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Comment: Pergamon Press, Oxford, 1991, xix+543 pp. HB, VG+/-. ExLib. Like new except for shelf wear and usual corporate library markings and envelope on rear end page.
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Self-Modifying Systems in Biology and Cognitive Science, Volume 6: A New Framework for Dynamics, Information and Complexity (IFSR International Series on Systems Science and Engineering) Hardcover – May 14, 1991

ISBN-13: 978-0080369792 ISBN-10: 0080369790 Edition: 1st

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Product Details

  • Series: IFSR International Series on Systems Science and Engineering (Book 6)
  • Hardcover: 543 pages
  • Publisher: Pergamon; 1 edition (May 14, 1991)
  • Language: English
  • ISBN-10: 0080369790
  • ISBN-13: 978-0080369792
  • Product Dimensions: 6.1 x 1.2 x 9.2 inches
  • Shipping Weight: 2.1 pounds (View shipping rates and policies)
  • Average Customer Review: 5.0 out of 5 stars  See all reviews (3 customer reviews)
  • Amazon Best Sellers Rank: #4,829,000 in Books (See Top 100 in Books)

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Allan Combs
...a landmark contribution to the theory of evolutionary systems...essential reading
World Futures Vol 33

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3 of 3 people found the following review helpful By T. Gwinn on October 11, 2003
Format: Hardcover
As another reviewer notes, this book will be very helpful to those interested in the complexity research of theoretical biologist Robert Rosen. Whereas Rosen has a tight, highly rigorous focus on his goal in "Life Itself", Kampis paints on a somewhat broader canvas, referencing the work of many other researchers (including Rosen). However, Kampis is similarly detailed and methodical.
Kampis first describes the limits of dynamical models, and state-based approaches, including the limitations inherent in the 'canonical formalism' of mechanics.
He then goes on to introduce 'component-systems'. This is a general formal representation of a system as being composed of some number of components out of an essentially unlimited number of possible components. In component systems, the "rules" for the dynamics of the system are not independent of the components themselves. Self-modifying component systems generate new components and delete others, thereby changing the identity of the system itself. In mathematical terms, a self-modifying system is like a function f that belongs to its own domain and range ("f:f-->f"). The result is that such systems are non-algorithmic, nor are their dynamics describable in a state-based formalism (e.g., Newtonian, Hamiltonian, etc.). This has notable consequences for approaches that attempt to treat such systems as algorithmic, or via modelling their state-based dynamics. By comparison to component systems, cellular automata and similar algorithmic formal systems are entirely trivial.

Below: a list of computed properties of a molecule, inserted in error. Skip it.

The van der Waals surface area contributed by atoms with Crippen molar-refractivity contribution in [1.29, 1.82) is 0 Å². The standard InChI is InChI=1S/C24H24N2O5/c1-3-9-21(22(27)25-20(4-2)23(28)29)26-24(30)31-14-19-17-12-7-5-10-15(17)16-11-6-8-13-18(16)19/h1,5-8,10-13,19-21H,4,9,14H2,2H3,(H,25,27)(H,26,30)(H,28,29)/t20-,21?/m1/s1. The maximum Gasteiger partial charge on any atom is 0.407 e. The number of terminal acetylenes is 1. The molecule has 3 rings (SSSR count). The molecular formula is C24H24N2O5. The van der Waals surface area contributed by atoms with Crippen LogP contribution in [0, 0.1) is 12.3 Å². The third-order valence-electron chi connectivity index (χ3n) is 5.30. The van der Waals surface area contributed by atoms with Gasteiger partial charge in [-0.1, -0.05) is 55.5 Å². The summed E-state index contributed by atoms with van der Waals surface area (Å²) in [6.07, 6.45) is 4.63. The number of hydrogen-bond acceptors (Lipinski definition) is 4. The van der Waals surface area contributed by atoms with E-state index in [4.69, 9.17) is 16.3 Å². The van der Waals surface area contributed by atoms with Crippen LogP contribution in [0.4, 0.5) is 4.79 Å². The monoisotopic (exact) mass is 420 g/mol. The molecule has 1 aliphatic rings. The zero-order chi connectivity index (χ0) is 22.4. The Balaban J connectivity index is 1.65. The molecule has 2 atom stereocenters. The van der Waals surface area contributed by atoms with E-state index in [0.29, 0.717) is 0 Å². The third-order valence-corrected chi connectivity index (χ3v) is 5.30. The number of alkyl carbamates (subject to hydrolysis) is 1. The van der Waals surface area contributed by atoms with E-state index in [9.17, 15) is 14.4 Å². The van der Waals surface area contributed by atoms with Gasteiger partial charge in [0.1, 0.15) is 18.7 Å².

Kampis devotes many chapters to what I have cursorily mentioned, and there is much, much more in this book that is worth reading. Although there is not alot of math, what is there is important to understand.
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Format: Hardcover
The theme that Kampis examines in Self-Modifying Systems is the self-generation of information by the nontrivial change (self-modification) of systems. Such a system is a network of many components, which have the property of being able to transform each other and organising themselves into larger components. It is this feature that makes such component systems closed to efficient cause. Component-systems, then, are not algorithmic, but this is not a reversible equation in that component-systems can, Kampis argues, give rise, in fact, to any particular algorithm. Kampis describes the difference as that between known complexity, that is to say complexity-to-be-realised, and unknown complexity, or complexity-to-be-explained. The first of these is relatively easy to realise, the second being impossible in that "a complex operation operating on components and bringing forth yet unknown and unidentified components cannot be described as an algorithm" (Kampis 1991:239).

Component-systems, therefore, have a high degree of creativity, but they also have characteristics that avoid many of the problems that other forms of nonlinear models.Kampis argues that nothing that such a process gives rise to can be predicted before hand, and no identity can be traced back to an origin. From this, Kampis states that the creation thesis emerges. This thesis can be stated in the following way:

The organisation of the world is continually self-creating; this process is at any given stage incomplete. Information about the future is not only inaccessible but does not exist in any form. Creation is a basic and general phenomenon that cannot be explained logically. (Kampis 1991: 258).

Self-creation occurs in the form of self-modification.
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2 of 5 people found the following review helpful By David Keirsey on April 11, 2002
Format: Hardcover Verified Purchase
George Kampis follows in the ground breaking tradition of Robert Rosen. Examines the notions of reproduction and construction. His scope is wide and through. A must read for anybody interested in Rosen complexity.
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